Light beam diaphragm collimation errors and their effects on radiation dose for pelvic radiography
Brookfield, H, Manning-Stanley, A and England, A 2015, 'Light beam diaphragm collimation errors and their effects on radiation dose for pelvic radiography' , Radiologic Technology, 86 (4) , pp. 379-391.
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Purpose: To investigate the range of collimation errors in x-ray rooms and to calculate their possible effects on the radiation dose for anteroposterior pelvic examinations. Methods: A collimator test tool was suspended at 3 heights (14, 21, and 28 cm) above the table Bucky in 9 x-ray rooms. Heights corresponded to the typical patient thickness (mean, ± 2 SD) of 67 patients undergoing anteroposterior pelvic radiography. The x-ray beam was visually collimated to the inner boundary of the test tool and exposed to radiation. Differences between the visualized field size and the resultant x-ray field size (corrected for magnification) indicated a collimation error. Next, using a pelvic phantom, minimum textbook collimation was set and then changed and verified to simulate a range of possible collimation errors. Phantom examinations used a standard anteroposterior technique with exposure termination using outer automatic exposure control chambers. Dose area product (DAP) was recorded. Results: All but 1 of the 9 x-ray machines had a smaller irradiated area than was visually set. Errors ranged from a 16% reduction in irradiated field size to a slight overirradiation by 0.4%. Assuming that these errors could be larger in other institutions, additional errors with a range of −27% to 18% were simulated. Increases in field size by 1 cm (superiorly/inferiorly) increased the DAP by 5%. Laterally, a 1-cm increase caused a 4% rise in DAP. Increases of 1 cm in both planes raised DAP by 4%. Discussion: Within a single clinical department, minimal collimation errors were demonstrated. Further evidence from multiple centers would be beneficial; however, such low incidences might reflect strict legislative requirements governing the use of ionizing radiation. Understanding the magnitude of any error is important, but it is also important to ascertain an error’s influence on the effective radiation dose for any given examination. Conclusion: Overall, collimation errors were minimal and favored underirradiation. Small collimation errors can affect DAP and are more dose significant in the superior/inferior plane.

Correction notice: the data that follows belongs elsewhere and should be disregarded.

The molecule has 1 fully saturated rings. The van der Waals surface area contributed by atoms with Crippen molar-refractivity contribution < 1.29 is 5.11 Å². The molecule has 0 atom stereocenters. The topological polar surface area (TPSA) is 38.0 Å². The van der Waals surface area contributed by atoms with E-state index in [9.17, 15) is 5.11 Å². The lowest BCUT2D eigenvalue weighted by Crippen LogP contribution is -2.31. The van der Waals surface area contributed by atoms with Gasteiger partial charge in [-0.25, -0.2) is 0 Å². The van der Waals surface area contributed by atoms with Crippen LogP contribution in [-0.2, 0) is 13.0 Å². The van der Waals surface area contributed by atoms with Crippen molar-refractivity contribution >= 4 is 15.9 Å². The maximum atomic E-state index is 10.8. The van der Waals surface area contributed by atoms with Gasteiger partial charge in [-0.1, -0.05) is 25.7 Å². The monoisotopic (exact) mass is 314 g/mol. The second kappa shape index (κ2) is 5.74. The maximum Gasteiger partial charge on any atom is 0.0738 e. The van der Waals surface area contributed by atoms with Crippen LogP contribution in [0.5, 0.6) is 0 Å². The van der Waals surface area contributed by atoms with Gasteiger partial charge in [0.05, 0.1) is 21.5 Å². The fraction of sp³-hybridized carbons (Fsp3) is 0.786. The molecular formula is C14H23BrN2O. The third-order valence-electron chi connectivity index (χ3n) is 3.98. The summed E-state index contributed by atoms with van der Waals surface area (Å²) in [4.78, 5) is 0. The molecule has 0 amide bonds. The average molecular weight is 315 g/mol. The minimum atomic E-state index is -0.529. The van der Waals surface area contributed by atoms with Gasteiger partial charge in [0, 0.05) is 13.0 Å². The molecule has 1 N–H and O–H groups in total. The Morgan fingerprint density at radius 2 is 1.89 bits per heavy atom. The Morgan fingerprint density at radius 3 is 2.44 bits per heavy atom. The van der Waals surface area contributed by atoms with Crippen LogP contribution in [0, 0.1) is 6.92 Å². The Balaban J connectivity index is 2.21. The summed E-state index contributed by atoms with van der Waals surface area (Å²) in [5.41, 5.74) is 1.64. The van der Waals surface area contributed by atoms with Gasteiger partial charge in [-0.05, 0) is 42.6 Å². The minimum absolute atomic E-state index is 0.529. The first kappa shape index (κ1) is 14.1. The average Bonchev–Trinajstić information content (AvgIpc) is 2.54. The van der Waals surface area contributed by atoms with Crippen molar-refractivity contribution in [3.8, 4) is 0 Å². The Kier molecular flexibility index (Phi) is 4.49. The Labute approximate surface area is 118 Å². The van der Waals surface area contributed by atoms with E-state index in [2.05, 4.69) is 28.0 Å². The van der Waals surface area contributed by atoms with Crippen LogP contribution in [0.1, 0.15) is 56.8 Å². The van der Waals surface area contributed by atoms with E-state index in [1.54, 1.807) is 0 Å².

|Themes:||Health and Wellbeing|
|Schools:||Schools > School of Health Sciences > Centre for Health Sciences Research|
|Journal or Publication Title:||Radiologic Technology|
|Publisher:||American Society of Radiologic Technologists|
|Funders:||Non funded research|
|Depositing User:||Dr Andrew England|
|Date Deposited:||12 Jun 2015 11:31|
|Last Modified:||12 Jun 2015 11:31|
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